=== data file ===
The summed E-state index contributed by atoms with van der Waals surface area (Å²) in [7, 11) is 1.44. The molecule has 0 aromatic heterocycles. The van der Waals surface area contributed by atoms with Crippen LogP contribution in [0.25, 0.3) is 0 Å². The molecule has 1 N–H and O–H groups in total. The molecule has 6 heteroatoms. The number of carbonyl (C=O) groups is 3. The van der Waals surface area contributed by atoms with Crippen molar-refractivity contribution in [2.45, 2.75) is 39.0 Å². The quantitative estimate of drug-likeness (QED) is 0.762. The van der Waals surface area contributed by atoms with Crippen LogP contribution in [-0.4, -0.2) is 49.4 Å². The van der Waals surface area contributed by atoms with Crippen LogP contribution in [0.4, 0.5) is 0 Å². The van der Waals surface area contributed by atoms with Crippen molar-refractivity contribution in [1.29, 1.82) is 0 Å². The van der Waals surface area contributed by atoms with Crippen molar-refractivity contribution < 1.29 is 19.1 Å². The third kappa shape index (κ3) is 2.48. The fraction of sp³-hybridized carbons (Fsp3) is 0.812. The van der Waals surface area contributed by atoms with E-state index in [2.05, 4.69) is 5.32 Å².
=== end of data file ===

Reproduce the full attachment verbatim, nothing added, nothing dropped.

The summed E-state index contributed by atoms with van der Waals surface area (Å²) in [7, 11) is 1.44. The molecule has 0 aromatic heterocycles. The van der Waals surface area contributed by atoms with Crippen LogP contribution in [0.25, 0.3) is 0 Å². The molecule has 1 N–H and O–H groups in total. The molecule has 6 heteroatoms. The number of carbonyl (C=O) groups is 3. The van der Waals surface area contributed by atoms with Crippen molar-refractivity contribution in [2.45, 2.75) is 39.0 Å². The quantitative estimate of drug-likeness (QED) is 0.762. The van der Waals surface area contributed by atoms with Crippen LogP contribution in [-0.4, -0.2) is 49.4 Å². The van der Waals surface area contributed by atoms with Crippen LogP contribution in [0.4, 0.5) is 0 Å². The van der Waals surface area contributed by atoms with Crippen molar-refractivity contribution in [1.29, 1.82) is 0 Å². The van der Waals surface area contributed by atoms with Crippen molar-refractivity contribution < 1.29 is 19.1 Å². The third kappa shape index (κ3) is 2.48. The fraction of sp³-hybridized carbons (Fsp3) is 0.812. The van der Waals surface area contributed by atoms with E-state index in [2.05, 4.69) is 5.32 Å².